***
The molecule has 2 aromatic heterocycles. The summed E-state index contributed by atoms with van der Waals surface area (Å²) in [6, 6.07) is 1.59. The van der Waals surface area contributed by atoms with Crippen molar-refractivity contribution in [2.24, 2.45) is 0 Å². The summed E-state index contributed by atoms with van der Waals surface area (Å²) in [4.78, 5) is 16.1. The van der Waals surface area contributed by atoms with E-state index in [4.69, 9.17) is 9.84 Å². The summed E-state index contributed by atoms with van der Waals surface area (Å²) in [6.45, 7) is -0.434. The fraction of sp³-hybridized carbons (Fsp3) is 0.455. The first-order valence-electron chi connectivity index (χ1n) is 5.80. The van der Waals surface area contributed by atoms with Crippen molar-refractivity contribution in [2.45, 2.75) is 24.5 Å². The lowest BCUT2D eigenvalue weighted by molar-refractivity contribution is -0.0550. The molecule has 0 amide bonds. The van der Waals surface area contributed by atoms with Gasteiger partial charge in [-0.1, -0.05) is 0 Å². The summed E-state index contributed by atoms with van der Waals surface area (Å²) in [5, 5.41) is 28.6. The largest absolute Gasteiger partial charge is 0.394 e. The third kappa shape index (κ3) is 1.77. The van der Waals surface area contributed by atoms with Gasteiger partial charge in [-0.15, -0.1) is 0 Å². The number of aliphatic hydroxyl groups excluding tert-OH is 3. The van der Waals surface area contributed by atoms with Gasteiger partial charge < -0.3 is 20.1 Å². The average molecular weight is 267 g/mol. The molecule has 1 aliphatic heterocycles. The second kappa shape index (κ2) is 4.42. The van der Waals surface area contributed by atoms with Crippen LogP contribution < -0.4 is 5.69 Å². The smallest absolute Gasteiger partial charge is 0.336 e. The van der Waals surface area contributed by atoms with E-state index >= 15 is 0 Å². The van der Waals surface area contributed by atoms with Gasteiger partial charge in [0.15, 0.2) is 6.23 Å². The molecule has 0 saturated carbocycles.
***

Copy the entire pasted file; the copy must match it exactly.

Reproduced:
The molecule has 2 aromatic heterocycles. The summed E-state index contributed by atoms with van der Waals surface area (Å²) in [6, 6.07) is 1.59. The van der Waals surface area contributed by atoms with Crippen molar-refractivity contribution in [2.24, 2.45) is 0 Å². The summed E-state index contributed by atoms with van der Waals surface area (Å²) in [4.78, 5) is 16.1. The van der Waals surface area contributed by atoms with E-state index in [4.69, 9.17) is 9.84 Å². The summed E-state index contributed by atoms with van der Waals surface area (Å²) in [6.45, 7) is -0.434. The fraction of sp³-hybridized carbons (Fsp3) is 0.455. The first-order valence-electron chi connectivity index (χ1n) is 5.80. The van der Waals surface area contributed by atoms with Crippen molar-refractivity contribution in [2.45, 2.75) is 24.5 Å². The lowest BCUT2D eigenvalue weighted by molar-refractivity contribution is -0.0550. The molecule has 0 amide bonds. The van der Waals surface area contributed by atoms with Gasteiger partial charge in [-0.1, -0.05) is 0 Å². The summed E-state index contributed by atoms with van der Waals surface area (Å²) in [5, 5.41) is 28.6. The largest absolute Gasteiger partial charge is 0.394 e. The third kappa shape index (κ3) is 1.77. The van der Waals surface area contributed by atoms with Gasteiger partial charge in [-0.15, -0.1) is 0 Å². The number of aliphatic hydroxyl groups excluding tert-OH is 3. The van der Waals surface area contributed by atoms with Gasteiger partial charge < -0.3 is 20.1 Å². The average molecular weight is 267 g/mol. The molecule has 1 aliphatic heterocycles. The second kappa shape index (κ2) is 4.42. The van der Waals surface area contributed by atoms with Crippen LogP contribution < -0.4 is 5.69 Å². The smallest absolute Gasteiger partial charge is 0.336 e. The van der Waals surface area contributed by atoms with E-state index >= 15 is 0 Å². The van der Waals surface area contributed by atoms with Gasteiger partial charge in [0.15, 0.2) is 6.23 Å². The molecule has 0 saturated carbocycles.